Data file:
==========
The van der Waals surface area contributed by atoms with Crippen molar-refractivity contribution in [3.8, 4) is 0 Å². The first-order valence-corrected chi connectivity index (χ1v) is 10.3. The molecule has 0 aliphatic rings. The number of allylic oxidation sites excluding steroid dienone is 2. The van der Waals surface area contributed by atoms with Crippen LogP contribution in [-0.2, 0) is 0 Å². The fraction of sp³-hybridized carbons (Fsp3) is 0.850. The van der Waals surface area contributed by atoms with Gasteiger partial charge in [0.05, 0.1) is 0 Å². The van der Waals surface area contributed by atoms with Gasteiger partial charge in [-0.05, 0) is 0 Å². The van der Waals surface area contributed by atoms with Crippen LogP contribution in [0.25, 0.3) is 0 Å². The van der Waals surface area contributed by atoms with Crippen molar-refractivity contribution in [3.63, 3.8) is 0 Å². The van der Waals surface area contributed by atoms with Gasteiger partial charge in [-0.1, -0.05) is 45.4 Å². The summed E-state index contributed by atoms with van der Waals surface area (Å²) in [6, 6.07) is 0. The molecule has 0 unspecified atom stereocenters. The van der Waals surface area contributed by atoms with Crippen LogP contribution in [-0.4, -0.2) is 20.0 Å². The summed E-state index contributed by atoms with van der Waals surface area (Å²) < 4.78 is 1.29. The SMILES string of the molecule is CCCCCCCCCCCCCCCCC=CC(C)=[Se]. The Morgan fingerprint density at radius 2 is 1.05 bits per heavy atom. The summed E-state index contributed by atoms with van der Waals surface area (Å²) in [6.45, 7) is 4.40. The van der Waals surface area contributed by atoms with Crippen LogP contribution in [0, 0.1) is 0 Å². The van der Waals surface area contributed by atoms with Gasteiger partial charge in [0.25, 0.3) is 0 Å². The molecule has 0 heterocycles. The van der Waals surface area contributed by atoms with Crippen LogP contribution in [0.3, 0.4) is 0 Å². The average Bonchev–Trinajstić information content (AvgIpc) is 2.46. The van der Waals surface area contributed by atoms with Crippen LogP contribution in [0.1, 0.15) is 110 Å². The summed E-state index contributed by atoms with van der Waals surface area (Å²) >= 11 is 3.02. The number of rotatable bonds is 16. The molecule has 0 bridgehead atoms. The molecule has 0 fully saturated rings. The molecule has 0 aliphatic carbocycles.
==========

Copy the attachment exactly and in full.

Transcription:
The van der Waals surface area contributed by atoms with Crippen molar-refractivity contribution in [3.8, 4) is 0 Å². The first-order valence-corrected chi connectivity index (χ1v) is 10.3. The molecule has 0 aliphatic rings. The number of allylic oxidation sites excluding steroid dienone is 2. The van der Waals surface area contributed by atoms with Crippen LogP contribution in [-0.2, 0) is 0 Å². The fraction of sp³-hybridized carbons (Fsp3) is 0.850. The van der Waals surface area contributed by atoms with Gasteiger partial charge in [0.05, 0.1) is 0 Å². The van der Waals surface area contributed by atoms with Gasteiger partial charge in [-0.05, 0) is 0 Å². The van der Waals surface area contributed by atoms with Crippen LogP contribution in [0.25, 0.3) is 0 Å². The van der Waals surface area contributed by atoms with Crippen molar-refractivity contribution in [3.63, 3.8) is 0 Å². The van der Waals surface area contributed by atoms with Gasteiger partial charge in [-0.1, -0.05) is 45.4 Å². The summed E-state index contributed by atoms with van der Waals surface area (Å²) in [6, 6.07) is 0. The molecule has 0 unspecified atom stereocenters. The van der Waals surface area contributed by atoms with Crippen LogP contribution in [-0.4, -0.2) is 20.0 Å². The summed E-state index contributed by atoms with van der Waals surface area (Å²) < 4.78 is 1.29. The SMILES string of the molecule is CCCCCCCCCCCCCCCCC=CC(C)=[Se]. The Morgan fingerprint density at radius 2 is 1.05 bits per heavy atom. The summed E-state index contributed by atoms with van der Waals surface area (Å²) in [6.45, 7) is 4.40. The van der Waals surface area contributed by atoms with Crippen LogP contribution in [0, 0.1) is 0 Å². The van der Waals surface area contributed by atoms with Gasteiger partial charge in [0.25, 0.3) is 0 Å². The molecule has 0 heterocycles. The van der Waals surface area contributed by atoms with Crippen LogP contribution in [0.3, 0.4) is 0 Å². The average Bonchev–Trinajstić information content (AvgIpc) is 2.46. The van der Waals surface area contributed by atoms with Crippen LogP contribution in [0.1, 0.15) is 110 Å². The summed E-state index contributed by atoms with van der Waals surface area (Å²) >= 11 is 3.02. The number of rotatable bonds is 16. The molecule has 0 bridgehead atoms. The molecule has 0 fully saturated rings. The molecule has 0 aliphatic carbocycles.